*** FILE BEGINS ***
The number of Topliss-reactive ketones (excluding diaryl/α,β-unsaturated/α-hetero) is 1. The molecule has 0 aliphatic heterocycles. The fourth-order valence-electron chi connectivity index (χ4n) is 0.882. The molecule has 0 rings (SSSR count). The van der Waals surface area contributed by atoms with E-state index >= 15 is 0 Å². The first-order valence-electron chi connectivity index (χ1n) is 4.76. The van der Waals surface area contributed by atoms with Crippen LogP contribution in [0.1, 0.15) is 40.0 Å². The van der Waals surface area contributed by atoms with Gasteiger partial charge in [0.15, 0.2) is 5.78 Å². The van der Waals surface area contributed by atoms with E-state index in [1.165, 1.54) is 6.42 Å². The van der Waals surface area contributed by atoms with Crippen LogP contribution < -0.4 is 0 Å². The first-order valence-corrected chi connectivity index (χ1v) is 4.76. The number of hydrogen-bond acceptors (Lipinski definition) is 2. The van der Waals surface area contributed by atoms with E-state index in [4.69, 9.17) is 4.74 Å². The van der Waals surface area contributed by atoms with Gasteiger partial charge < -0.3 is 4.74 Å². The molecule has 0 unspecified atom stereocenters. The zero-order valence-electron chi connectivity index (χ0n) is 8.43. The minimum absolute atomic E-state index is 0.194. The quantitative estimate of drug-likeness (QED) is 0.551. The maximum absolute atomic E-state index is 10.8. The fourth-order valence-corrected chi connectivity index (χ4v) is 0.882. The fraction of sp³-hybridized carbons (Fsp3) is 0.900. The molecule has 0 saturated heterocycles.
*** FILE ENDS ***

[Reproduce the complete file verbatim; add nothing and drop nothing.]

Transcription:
The number of Topliss-reactive ketones (excluding diaryl/α,β-unsaturated/α-hetero) is 1. The molecule has 0 aliphatic heterocycles. The fourth-order valence-electron chi connectivity index (χ4n) is 0.882. The molecule has 0 rings (SSSR count). The van der Waals surface area contributed by atoms with E-state index >= 15 is 0 Å². The first-order valence-electron chi connectivity index (χ1n) is 4.76. The van der Waals surface area contributed by atoms with Crippen LogP contribution in [0.1, 0.15) is 40.0 Å². The van der Waals surface area contributed by atoms with Gasteiger partial charge in [0.15, 0.2) is 5.78 Å². The van der Waals surface area contributed by atoms with E-state index in [1.165, 1.54) is 6.42 Å². The van der Waals surface area contributed by atoms with Crippen LogP contribution < -0.4 is 0 Å². The first-order valence-corrected chi connectivity index (χ1v) is 4.76. The number of hydrogen-bond acceptors (Lipinski definition) is 2. The van der Waals surface area contributed by atoms with E-state index in [4.69, 9.17) is 4.74 Å². The van der Waals surface area contributed by atoms with Gasteiger partial charge < -0.3 is 4.74 Å². The molecule has 0 unspecified atom stereocenters. The zero-order valence-electron chi connectivity index (χ0n) is 8.43. The minimum absolute atomic E-state index is 0.194. The quantitative estimate of drug-likeness (QED) is 0.551. The maximum absolute atomic E-state index is 10.8. The fourth-order valence-corrected chi connectivity index (χ4v) is 0.882. The fraction of sp³-hybridized carbons (Fsp3) is 0.900. The molecule has 0 saturated heterocycles.